Mothers’ milk new bank’s currency

Holly Edmunds holds her son Aldrich Edmunds as he is fed her breast milk through a feeding tube in the NICU at MUSC in February 2014. Aldrich needed donated human breast milk before Edmunds could produce enough of her own milk to feed him. MUSC can now access donated breast milk from the Mother’s Milk Bank of South Carolina.

South Carolina’s first breast milk bank opened in North Charleston last week with a 34-liter donation — two coolers full — of frozen milk from an anonymous Georgetown mom.

While online breast milk transactions have become increasingly popular between moms who produce too much milk and moms who can’t produce enough, breast milk at this new milk bank won’t be sold to the general public. Instead, donated milk will be pasteurized on site, analyzed for nutrients, tested for safety at the Medical University of South Carolina and then distributed to neonatal intensive care units across the state that serve some of South Carolina’s smallest, sickest newborns.

“We want to encourage as many women as possible to breast feed,” said Beth De Santis, the state health department’s director for maternal and child health. “Breast-feeding helps people stay healthy.”

The benefits of breast milk are well documented. It boosts a newborn infant’s immune system, provides a low-cost source of nutrition and even helps some moms lose weight after delivery.

But it is particularly important for premature babies who will more likely die from a relatively rare disease called necrotizing entercolitis if they’re fed instant formula. The disease, which destroys a baby’s intestines, killed more than 150 infants in South Carolina in the past 20 years. In 2013, necrotizing entercolitis was a top 10 cause of infant mortality in this state.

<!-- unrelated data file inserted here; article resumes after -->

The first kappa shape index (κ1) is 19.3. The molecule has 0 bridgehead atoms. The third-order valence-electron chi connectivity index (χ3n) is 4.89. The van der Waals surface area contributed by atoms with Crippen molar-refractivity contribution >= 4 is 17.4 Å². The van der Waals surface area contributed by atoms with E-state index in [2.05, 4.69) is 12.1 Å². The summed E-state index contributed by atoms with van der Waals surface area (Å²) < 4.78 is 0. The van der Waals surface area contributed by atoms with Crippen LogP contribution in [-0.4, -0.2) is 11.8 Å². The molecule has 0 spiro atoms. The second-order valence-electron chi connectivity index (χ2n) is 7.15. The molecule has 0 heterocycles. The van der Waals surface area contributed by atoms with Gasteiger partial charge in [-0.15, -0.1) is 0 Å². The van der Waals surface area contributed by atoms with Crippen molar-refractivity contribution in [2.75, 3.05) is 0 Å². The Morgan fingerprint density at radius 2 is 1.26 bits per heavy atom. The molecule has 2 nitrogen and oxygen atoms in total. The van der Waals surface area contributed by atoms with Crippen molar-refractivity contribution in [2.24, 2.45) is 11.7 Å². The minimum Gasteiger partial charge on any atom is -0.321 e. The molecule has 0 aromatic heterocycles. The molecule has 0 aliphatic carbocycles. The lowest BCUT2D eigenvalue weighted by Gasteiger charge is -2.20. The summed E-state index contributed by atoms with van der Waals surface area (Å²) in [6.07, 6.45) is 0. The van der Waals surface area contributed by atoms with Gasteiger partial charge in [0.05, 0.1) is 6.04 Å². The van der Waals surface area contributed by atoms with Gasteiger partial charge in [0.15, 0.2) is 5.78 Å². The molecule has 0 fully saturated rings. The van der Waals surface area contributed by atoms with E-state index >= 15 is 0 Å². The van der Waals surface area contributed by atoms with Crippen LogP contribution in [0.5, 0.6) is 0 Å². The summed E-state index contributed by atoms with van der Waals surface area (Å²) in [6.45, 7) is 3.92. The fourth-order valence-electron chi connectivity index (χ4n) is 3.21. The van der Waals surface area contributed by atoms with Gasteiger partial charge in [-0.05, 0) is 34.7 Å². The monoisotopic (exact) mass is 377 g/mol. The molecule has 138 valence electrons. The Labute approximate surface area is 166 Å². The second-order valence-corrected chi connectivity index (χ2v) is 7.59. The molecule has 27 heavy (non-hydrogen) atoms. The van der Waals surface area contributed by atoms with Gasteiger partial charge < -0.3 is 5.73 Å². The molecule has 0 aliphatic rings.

Breast milk offers an easy way to prevent the disease, but the milk isn’t cheap and most premature babies in neonatal intensive care, while tiny, still need about 8 ounces a day. Some moms can’t pump that much.

For many years, MUSC has purchased breast milk for $5 an ounce from a nonprofit milk bank in Texas. Other hospitals have paid even more for milk from for-profit distributors. The new nonprofit Mother’s Milk Bank of South Carolina will charge $4 an ounce.

The donated milk in North Charleston will be sold and shipped to high-level hospital nurseries across the state. For now, it will be fed only to premature babies in hospitals who have been born very early and weigh less than 3 pounds, 3 ounces.

The price per ounce that the Mother’s Milk Bank of South Carolina will charge covers the cost to process donations and send the pasteurized milk to hospitals through FedEx. The milk bank will probably break even. Any profit will be used to expand the operation or to decrease the per-ounce price.

“I have learned more than I ever thought I would about starting a small business,” said Dr. Sarah Taylor, an MUSC neonatologist. She turned the milk bank into reality after the idea was first introduced at a 2013 South Carolina Neonatal Medical Consortium meeting.

“Someone said we need a milk bank,” Taylor said at the grand opening Thursday. “We all agreed. Then, it was like, ‘Whoa. How are we going to do this?’ ”

First, she needed to find about $200,000 to pay for a space and the expensive equipment. Taylor turned to the state Medicaid agency and its South Carolina Birth Outcomes Initiative for help, but the agency was initially reluctant to fund the project.

Medicaid, which pays for more than half of all births in South Carolina every year, eventually donated $50,000 to the milk bank. Nurses at Tidelands Health in Georgetown County, the South Carolina BlueCross BlueShield Foundation, the South Carolina Perinatal Association and other groups also contributed.

Now that the milk bank is up and running, donated milk is more important than money, Taylor said. “If we don’t have milk, we don’t have a bank.”

Ten “milk depots” have been set up across the state so that women can donate their excess breast milk. Some moms produce more milk than their healthy babies need.

Women must be screened and cleared for donation before their milk is accepted. They will not be compensated for their donations, but Taylor said the pay-off is immeasurable.

“As a neonatologist, I see the importance of this milk every day in the unit and how it helps these babies.”

Reach Lauren Sausser at 937-5598.